by Andy Willoughby
Judging a poetry competition is never easy, especially when the standard is high and the diversity of form and subject is wide-ranging which were both factors this time, I’m pleased to say. Of course one can’t be merely subjective on making decisions either, so I’ll explain my process a little as it may help future entrants, then I’ll focus on what I liked in the winners and some of the highly commended and commended poems.
First I eliminated poems that had obvious flaws in style and presentation. Poems that were for no discernible reason centre-aligned, for example, or their form was unlinked to their meaning. Then poems that were purely personal and focused on the poets’ feelings without working out how to connect to the reader, they told too much, didn’t contain anything concrete to connect to or were in a rhyme-led state where the chosen rhyme and even more importantly, the rhythm jarred with the emotional intention. I’d advise writers to do the following things to get past the first stage of judgement:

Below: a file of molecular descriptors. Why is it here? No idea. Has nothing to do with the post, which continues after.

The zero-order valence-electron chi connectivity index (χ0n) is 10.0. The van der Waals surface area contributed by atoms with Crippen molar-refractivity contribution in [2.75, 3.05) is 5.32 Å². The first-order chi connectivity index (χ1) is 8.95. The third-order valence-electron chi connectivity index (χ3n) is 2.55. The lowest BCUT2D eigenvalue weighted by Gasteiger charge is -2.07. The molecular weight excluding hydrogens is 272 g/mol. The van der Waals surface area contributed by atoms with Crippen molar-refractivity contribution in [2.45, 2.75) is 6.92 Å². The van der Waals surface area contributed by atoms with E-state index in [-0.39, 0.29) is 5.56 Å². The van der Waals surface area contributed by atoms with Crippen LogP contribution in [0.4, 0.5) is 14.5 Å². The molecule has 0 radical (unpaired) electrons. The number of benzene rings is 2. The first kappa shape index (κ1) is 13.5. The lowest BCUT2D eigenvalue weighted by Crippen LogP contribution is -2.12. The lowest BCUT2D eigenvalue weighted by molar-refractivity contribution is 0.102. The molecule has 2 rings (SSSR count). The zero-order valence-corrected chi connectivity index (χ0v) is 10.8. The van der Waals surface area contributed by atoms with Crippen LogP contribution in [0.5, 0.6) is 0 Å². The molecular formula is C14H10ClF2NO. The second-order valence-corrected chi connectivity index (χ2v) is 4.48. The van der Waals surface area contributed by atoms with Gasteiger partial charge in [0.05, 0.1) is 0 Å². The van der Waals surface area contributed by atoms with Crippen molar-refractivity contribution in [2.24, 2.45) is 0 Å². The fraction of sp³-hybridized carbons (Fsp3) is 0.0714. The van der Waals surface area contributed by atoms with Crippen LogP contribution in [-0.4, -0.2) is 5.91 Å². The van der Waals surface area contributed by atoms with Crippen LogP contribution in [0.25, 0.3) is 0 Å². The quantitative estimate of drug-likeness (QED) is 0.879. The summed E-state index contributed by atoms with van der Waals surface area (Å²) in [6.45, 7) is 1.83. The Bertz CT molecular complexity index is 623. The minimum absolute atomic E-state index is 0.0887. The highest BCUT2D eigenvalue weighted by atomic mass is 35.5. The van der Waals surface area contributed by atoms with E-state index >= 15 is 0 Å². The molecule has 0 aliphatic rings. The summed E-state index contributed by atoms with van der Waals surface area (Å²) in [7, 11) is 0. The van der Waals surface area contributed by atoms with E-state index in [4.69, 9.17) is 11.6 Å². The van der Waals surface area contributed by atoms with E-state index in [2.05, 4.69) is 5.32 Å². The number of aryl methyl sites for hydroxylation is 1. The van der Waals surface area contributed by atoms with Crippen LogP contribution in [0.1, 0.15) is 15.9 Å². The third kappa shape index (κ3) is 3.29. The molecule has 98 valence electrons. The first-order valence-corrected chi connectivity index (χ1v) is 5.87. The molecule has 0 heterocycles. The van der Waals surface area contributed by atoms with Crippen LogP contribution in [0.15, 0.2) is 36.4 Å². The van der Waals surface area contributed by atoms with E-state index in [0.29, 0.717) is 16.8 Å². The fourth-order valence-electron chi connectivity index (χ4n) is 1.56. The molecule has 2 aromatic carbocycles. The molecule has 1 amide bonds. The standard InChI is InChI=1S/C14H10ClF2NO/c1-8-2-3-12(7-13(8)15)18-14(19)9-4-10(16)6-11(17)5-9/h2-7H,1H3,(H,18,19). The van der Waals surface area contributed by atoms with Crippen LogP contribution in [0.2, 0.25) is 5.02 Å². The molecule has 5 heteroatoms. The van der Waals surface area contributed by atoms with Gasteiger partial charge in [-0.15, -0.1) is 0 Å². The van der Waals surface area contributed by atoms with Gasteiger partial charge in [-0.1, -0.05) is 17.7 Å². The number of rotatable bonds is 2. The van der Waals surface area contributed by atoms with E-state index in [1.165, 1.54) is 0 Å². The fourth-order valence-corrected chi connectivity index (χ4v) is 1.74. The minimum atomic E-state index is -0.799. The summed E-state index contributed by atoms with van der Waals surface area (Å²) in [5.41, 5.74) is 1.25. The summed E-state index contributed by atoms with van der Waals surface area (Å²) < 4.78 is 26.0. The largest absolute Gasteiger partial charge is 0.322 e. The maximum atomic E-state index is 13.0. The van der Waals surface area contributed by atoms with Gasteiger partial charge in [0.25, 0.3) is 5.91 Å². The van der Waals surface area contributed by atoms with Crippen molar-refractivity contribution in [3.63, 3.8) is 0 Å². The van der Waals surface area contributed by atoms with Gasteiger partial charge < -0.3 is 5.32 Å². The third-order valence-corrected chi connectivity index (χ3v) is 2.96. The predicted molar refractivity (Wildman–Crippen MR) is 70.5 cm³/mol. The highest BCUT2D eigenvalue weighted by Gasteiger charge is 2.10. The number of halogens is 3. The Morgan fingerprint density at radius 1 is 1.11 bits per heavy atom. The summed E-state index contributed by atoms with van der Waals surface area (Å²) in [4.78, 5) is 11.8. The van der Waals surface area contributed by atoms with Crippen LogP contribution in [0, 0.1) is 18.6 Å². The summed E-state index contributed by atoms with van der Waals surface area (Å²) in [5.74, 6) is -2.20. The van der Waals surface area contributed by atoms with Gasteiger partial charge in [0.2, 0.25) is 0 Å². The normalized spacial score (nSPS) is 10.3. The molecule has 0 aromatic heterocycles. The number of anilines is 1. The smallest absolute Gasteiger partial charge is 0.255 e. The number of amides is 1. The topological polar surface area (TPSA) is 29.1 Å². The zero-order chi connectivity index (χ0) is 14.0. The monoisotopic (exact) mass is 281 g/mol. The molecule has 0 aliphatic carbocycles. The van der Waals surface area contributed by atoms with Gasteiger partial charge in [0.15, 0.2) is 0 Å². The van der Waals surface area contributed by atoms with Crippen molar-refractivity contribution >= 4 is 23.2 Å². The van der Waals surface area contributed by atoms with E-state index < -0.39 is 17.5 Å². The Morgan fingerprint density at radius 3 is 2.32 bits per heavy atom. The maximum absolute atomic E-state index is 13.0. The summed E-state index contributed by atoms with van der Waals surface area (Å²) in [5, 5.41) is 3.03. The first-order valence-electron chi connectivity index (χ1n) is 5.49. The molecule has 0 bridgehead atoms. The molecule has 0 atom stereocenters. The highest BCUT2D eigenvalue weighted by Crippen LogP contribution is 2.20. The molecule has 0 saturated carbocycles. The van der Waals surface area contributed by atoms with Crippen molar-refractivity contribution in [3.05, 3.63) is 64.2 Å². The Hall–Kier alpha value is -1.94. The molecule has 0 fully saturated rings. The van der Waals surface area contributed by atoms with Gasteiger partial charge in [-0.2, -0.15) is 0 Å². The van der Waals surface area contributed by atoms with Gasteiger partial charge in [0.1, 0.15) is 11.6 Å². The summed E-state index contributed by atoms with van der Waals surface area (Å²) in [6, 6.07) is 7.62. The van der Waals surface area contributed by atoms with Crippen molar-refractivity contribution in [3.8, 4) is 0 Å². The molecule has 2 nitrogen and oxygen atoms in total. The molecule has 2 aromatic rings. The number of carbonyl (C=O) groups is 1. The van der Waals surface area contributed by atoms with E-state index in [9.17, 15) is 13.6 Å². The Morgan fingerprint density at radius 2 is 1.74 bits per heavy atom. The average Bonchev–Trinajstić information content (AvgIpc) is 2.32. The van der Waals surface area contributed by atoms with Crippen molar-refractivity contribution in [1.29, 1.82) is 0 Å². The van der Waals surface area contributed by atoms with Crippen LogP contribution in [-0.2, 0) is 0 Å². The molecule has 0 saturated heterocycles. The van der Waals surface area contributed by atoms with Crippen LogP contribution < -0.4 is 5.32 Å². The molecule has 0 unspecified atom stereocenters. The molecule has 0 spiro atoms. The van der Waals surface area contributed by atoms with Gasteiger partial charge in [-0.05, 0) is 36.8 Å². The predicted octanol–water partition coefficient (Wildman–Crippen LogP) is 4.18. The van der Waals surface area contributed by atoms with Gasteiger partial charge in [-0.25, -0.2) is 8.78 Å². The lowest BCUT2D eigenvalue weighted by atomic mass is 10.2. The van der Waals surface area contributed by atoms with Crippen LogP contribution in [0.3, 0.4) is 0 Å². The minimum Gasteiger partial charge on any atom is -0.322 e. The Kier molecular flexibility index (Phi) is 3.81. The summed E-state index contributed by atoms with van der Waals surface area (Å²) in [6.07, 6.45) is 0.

(1) Ask yourself if the poem’s words and form are creating a feeling you have in a reader you have never met, not merely reporting on your own feelings. (2)Remember it’s often better to suggest than to declare. (3) Does the poem engage the reader’s senses as well as their intellect? (4) Check your work for the use of cliché or easy phrases that are not sharp enough to take your reader anywhere new. (5) Check the verbosity of the poems – have you fallen in love with your own loquaciousness and packed too much in for the reader to settle on the image or the main intention of the poem? Cut and cut again unless verbal dexterity is the main point of your poem. Remember Eliot’s dictum of “the best possible words in the best possible order.” If this means cutting your favourite phrase or line because it unbalances the overall effect of the poem then so be it. (6) Finally it doesn’t impress a judge or judges if you haven’t typed up your work or have not left-aligned the poems unless you have a very good reason like writing a concrete poem or a Cummings type typographical experiment.